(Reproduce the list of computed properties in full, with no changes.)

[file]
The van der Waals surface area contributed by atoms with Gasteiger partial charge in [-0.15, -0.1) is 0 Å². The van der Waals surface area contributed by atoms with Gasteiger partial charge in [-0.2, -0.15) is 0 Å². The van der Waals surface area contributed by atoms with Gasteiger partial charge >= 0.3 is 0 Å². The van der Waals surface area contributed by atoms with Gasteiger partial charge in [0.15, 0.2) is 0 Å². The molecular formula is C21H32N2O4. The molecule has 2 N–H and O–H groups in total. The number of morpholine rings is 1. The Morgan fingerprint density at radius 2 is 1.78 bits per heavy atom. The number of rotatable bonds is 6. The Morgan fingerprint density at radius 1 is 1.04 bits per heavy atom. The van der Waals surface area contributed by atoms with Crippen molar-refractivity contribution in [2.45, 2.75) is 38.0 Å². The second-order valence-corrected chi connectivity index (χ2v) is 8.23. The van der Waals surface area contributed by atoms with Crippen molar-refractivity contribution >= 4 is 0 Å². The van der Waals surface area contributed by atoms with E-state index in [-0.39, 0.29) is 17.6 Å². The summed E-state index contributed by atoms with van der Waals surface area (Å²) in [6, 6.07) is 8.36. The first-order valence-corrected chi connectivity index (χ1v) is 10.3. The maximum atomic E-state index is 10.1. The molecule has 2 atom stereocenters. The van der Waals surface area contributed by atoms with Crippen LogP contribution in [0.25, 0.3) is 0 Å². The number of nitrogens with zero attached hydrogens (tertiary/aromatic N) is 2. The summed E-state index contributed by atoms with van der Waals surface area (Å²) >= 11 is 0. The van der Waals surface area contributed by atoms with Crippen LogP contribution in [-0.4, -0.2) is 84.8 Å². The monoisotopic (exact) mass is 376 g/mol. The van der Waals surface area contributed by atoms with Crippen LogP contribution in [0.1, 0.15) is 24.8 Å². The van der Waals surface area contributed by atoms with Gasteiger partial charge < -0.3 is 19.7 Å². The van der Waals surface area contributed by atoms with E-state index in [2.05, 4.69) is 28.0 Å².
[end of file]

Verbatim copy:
The van der Waals surface area contributed by atoms with Gasteiger partial charge in [-0.15, -0.1) is 0 Å². The van der Waals surface area contributed by atoms with Gasteiger partial charge in [-0.2, -0.15) is 0 Å². The van der Waals surface area contributed by atoms with Gasteiger partial charge >= 0.3 is 0 Å². The van der Waals surface area contributed by atoms with Gasteiger partial charge in [0.15, 0.2) is 0 Å². The molecular formula is C21H32N2O4. The molecule has 2 N–H and O–H groups in total. The number of morpholine rings is 1. The Morgan fingerprint density at radius 2 is 1.78 bits per heavy atom. The number of rotatable bonds is 6. The Morgan fingerprint density at radius 1 is 1.04 bits per heavy atom. The van der Waals surface area contributed by atoms with Crippen molar-refractivity contribution in [2.45, 2.75) is 38.0 Å². The second-order valence-corrected chi connectivity index (χ2v) is 8.23. The van der Waals surface area contributed by atoms with Crippen molar-refractivity contribution >= 4 is 0 Å². The van der Waals surface area contributed by atoms with E-state index in [-0.39, 0.29) is 17.6 Å². The summed E-state index contributed by atoms with van der Waals surface area (Å²) in [6, 6.07) is 8.36. The first-order valence-corrected chi connectivity index (χ1v) is 10.3. The maximum atomic E-state index is 10.1. The molecule has 2 atom stereocenters. The van der Waals surface area contributed by atoms with Crippen LogP contribution in [0.25, 0.3) is 0 Å². The number of nitrogens with zero attached hydrogens (tertiary/aromatic N) is 2. The summed E-state index contributed by atoms with van der Waals surface area (Å²) >= 11 is 0. The van der Waals surface area contributed by atoms with Crippen LogP contribution in [-0.4, -0.2) is 84.8 Å². The monoisotopic (exact) mass is 376 g/mol. The van der Waals surface area contributed by atoms with Crippen LogP contribution in [0.1, 0.15) is 24.8 Å². The van der Waals surface area contributed by atoms with Gasteiger partial charge < -0.3 is 19.7 Å². The van der Waals surface area contributed by atoms with E-state index in [2.05, 4.69) is 28.0 Å².